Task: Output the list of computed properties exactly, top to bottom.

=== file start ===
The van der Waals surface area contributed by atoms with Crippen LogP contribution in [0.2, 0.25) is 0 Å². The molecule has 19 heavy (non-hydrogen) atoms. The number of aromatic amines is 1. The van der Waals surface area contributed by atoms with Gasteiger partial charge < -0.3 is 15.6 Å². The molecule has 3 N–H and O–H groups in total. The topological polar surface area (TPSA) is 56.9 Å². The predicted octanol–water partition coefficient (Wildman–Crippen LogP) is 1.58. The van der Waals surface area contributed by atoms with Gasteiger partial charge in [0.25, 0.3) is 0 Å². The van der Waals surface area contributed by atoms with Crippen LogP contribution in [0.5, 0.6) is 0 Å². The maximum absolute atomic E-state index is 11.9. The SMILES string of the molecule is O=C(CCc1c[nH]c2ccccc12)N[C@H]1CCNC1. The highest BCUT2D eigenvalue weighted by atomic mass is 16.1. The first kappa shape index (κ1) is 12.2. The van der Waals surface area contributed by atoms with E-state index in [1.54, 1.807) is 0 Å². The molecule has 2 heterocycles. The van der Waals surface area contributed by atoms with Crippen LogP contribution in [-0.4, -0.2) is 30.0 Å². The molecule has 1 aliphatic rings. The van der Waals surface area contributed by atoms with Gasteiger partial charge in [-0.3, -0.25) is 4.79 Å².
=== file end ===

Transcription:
The van der Waals surface area contributed by atoms with Crippen LogP contribution in [0.2, 0.25) is 0 Å². The molecule has 19 heavy (non-hydrogen) atoms. The number of aromatic amines is 1. The van der Waals surface area contributed by atoms with Gasteiger partial charge < -0.3 is 15.6 Å². The molecule has 3 N–H and O–H groups in total. The topological polar surface area (TPSA) is 56.9 Å². The predicted octanol–water partition coefficient (Wildman–Crippen LogP) is 1.58. The van der Waals surface area contributed by atoms with Gasteiger partial charge in [0.25, 0.3) is 0 Å². The van der Waals surface area contributed by atoms with Crippen LogP contribution in [0.5, 0.6) is 0 Å². The maximum absolute atomic E-state index is 11.9. The SMILES string of the molecule is O=C(CCc1c[nH]c2ccccc12)N[C@H]1CCNC1. The highest BCUT2D eigenvalue weighted by atomic mass is 16.1. The first kappa shape index (κ1) is 12.2. The van der Waals surface area contributed by atoms with E-state index in [1.54, 1.807) is 0 Å². The molecule has 2 heterocycles. The van der Waals surface area contributed by atoms with Crippen LogP contribution in [-0.4, -0.2) is 30.0 Å². The molecule has 1 aliphatic rings. The van der Waals surface area contributed by atoms with Gasteiger partial charge in [-0.3, -0.25) is 4.79 Å².